19.9 C
Belgrade
Supported byspot_img
spot_img

“The problem is everybody wants to build a Gigafactory but nobody wants to mine”

Member of Europium Groupspot_img
Supported byspot_img

As a part of their green mandate, it seems many banks, especially European ones, are shying away from mining investments. Awkwardly, however, we need the copper, lithium, rare earth elements etc from mining to grow in order to provide the raw materials for the energy transition. 

“They don’t want the reputational risk of being involved in mining projects,” said my source. You can get “green loans” for Gigafactories, but not for the other side of the supply chain. And by the time the shortage becomes acute, it might be hard for production to catch up with demand. It can take up to 20 years to find, explore and permit a copper mine, as opposed to 2 years to build a Gigafactory.

The same sentiment that dries up investment for mining is also drying up talent. The young people don’t want anything to do with mining, which they regard as environmentally questionable. Some universities in Australia simply shut down their mining program altogether due to lack of enrollment.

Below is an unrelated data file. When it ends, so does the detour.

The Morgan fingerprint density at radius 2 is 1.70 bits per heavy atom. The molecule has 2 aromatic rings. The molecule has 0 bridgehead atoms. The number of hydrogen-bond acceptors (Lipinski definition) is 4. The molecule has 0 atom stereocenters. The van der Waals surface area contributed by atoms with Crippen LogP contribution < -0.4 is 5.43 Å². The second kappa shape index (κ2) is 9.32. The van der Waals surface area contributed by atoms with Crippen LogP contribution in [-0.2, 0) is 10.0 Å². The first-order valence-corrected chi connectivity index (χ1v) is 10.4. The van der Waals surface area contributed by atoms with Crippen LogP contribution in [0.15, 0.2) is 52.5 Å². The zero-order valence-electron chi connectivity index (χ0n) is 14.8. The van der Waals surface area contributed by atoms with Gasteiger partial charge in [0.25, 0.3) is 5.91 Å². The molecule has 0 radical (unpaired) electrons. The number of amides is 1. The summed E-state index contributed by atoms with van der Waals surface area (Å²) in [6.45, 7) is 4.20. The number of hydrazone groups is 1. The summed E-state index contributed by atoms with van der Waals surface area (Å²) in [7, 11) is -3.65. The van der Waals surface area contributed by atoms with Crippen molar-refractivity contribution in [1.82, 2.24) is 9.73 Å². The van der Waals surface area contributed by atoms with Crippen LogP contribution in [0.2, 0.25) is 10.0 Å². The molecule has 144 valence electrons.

Supported by

On one hand, this is a deeply ironic illustration of how dysfunctional things can become when we put virtue signaling ahead of taking care of business. On the other hand, it’s also true that the mining industry hasn’t always been the most scrupulous and environmentally sensitive. What’s needed is a holistic re-evaluation that acknowledges the necessity of mined resources to power our green tech and rewards the industry to extract those resources while putting the least amount of pressure on the planet.

 

Supported byElevatePR Digital

Related News

Interplay of heavy industry ESG/IR/PR, multifaceted challenges and opportunities

Analyzing the intersection between heavy industry, Industrial Relations (IR), Public Relations (PR), Environmental, Social, and Governance (ESG) criteria, and Investor Relations (IR) illuminates the...

Critical Raw Materials in Serbia: Meeting the Demand for Sustainable Development

Critical raw materials play a vital role in various industries, including renewable energy, electronics, and automotive sectors. As global demand for these resources continues...

Mining Exploration in Serbia: Lessons Learned from Foreign Companies’ Mistakes

Serbia holds abundant mineral resources, attracting the attention of foreign mining companies seeking to tap into the country's potential. These companies play a significant...

Invitation to Enhance Visibility and Stakeholder Engagement in EU Horizon Projects

Www.Euromining.news and www.Europium.Group is pleased to extend an open invitation to all partners involved in EU Horizon projects, particularly those focused on natural resources...
Supported by
Supported by
Supported by
error: Content is protected !!